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A truth and reconciliation process would at least deprive the politicians of some of the weapons they periodically use to inflict damage on each other and, inevitably, themselves.

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Ahsan: One of the things that struck me during this whole imbroglio, which you alluded to, was that the MQM has been one of the most flexible parties in Pakistan’s political history. They’ve been with and against every major political actor in the country at one time or another — the PPP, the PMLN, the military. I don’t think that true of any other major player. And as you say, it’s quite funny (in a tragicomic sense of the term) that it was the PPP government in Benazir’s second term that actually confronted them head-on and brought Karachi to a standstill, and it’s the PPP’s feudal politics that earn the MQM’s greatest ire, and yet the political and cosmic forces have aligned such that it is the PMLN facing the MQM’s umbrage right now, while the MQM sits happily in a quasi-alliance with the PPP.

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Now that we’re talking about them, I want to hear your thoughts on the MQM. I have never actually heard anyone not affiliated with the MQM say anything even remotely positive about the party. This is understandable on a number of levels — the violence, the Don-ism of Altaf Hussain, the needless prickliness, and the ability to basically stop Karachi in its tracks if it chooses to.

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But I find myself wondering if the MQM is not unfairly treated in the public discourse. The other day, I was having dinner with a bunch of Pakistanis I’ve recently started playing organized cricket with. They represent what I would say is a fairly wide swathe of the Pakistani population — from electrical engineers to techies to people who grew up poor in the outskirts of Murree and are now driving cabs in Chicago. The subject of the MQM came up, and I chose to tread carefully given my experiences discussing them in the past. The basic argument that was proffered, collectively, was that the MQM would never win any votes if it weren’t for its violence and extortion.

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As a student of politics, I find that desperately hard to believe. If parties only needed violence to win seats, then (a) everyone would be that violent, and (b) relatively peaceful parties would cease to exist. Clearly this is not the case. My opinion was that while the MQM has been historically violent, it has also been wronged by the state a number of times and that its organizational structure and its ability to respond to its constitutents in a timely and effective manner lead to its dominance in urban Sindh’s electoral politics. I was met with guffaws.

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My point is not necessarily to debate the merits and demerits of the MQM. Rather, I am interested in why the MQM doesn’t actually divide opinion — everyone agrees on its putative dastardliness. How, or why, is there such a one-sided picture of that party? To be clear, I’ve never voted for them, and I abhor their violence and thuggery. But surely there is more to the story? Why, more than other political entities in Pakistan, can people not recognize that about them?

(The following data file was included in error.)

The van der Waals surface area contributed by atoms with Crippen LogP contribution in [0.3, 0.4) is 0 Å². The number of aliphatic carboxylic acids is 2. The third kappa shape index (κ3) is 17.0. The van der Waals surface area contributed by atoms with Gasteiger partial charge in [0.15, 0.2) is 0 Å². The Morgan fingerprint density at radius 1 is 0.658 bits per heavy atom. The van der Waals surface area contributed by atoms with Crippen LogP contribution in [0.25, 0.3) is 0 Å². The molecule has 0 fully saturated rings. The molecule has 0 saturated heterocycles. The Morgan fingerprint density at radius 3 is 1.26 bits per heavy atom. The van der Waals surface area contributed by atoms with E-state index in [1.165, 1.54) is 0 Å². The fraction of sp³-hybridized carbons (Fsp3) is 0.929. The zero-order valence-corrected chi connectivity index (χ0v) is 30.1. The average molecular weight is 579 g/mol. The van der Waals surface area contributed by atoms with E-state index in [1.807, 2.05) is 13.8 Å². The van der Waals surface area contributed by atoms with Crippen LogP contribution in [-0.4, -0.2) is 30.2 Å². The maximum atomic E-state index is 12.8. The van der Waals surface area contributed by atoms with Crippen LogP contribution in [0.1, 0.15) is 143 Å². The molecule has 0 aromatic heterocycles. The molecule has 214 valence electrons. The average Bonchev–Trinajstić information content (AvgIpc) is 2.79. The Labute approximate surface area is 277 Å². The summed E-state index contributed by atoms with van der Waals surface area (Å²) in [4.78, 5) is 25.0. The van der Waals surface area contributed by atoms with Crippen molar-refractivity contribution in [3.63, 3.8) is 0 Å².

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Cyril: The MQM is a complex political animal.

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It’s genesis, conventional wisdom has it, lies in the bid by the security establishment to break the hold of the PPP in urban Sindh at least. True perhaps to an extent, but that doesn’t tell you much about a party nearly 30 years on.

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After all, Sharif was similarly nurtured by the army in the ’80s, but look who he wants hanged today and at his troubles with earlier army chiefs in the ’90s.

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I’m told that people as eminent as Arif Hassan believed in the ’90s that the MQM represented an urban political revolution – a positive revolution – led by second- and third-generation immigrants who were finally organising a growing middle class in urban Sindh.

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Of course, history has turned out quite differently – though I’d argue that the party has two faces (real to a degree but often caricatureised/exaggerated): the thuggish, mafia-esque side and the cleaner, post-90s more acceptable political face.

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One thing that does irk me about the party is its aggravated sense of victimhood. The MQM is always the sufferer in the imagination of its leaders. It is congenitally disliked by the establishment, it has enemies everywhere out to destroy it and it must constantly fend off threats of all sorts to its position.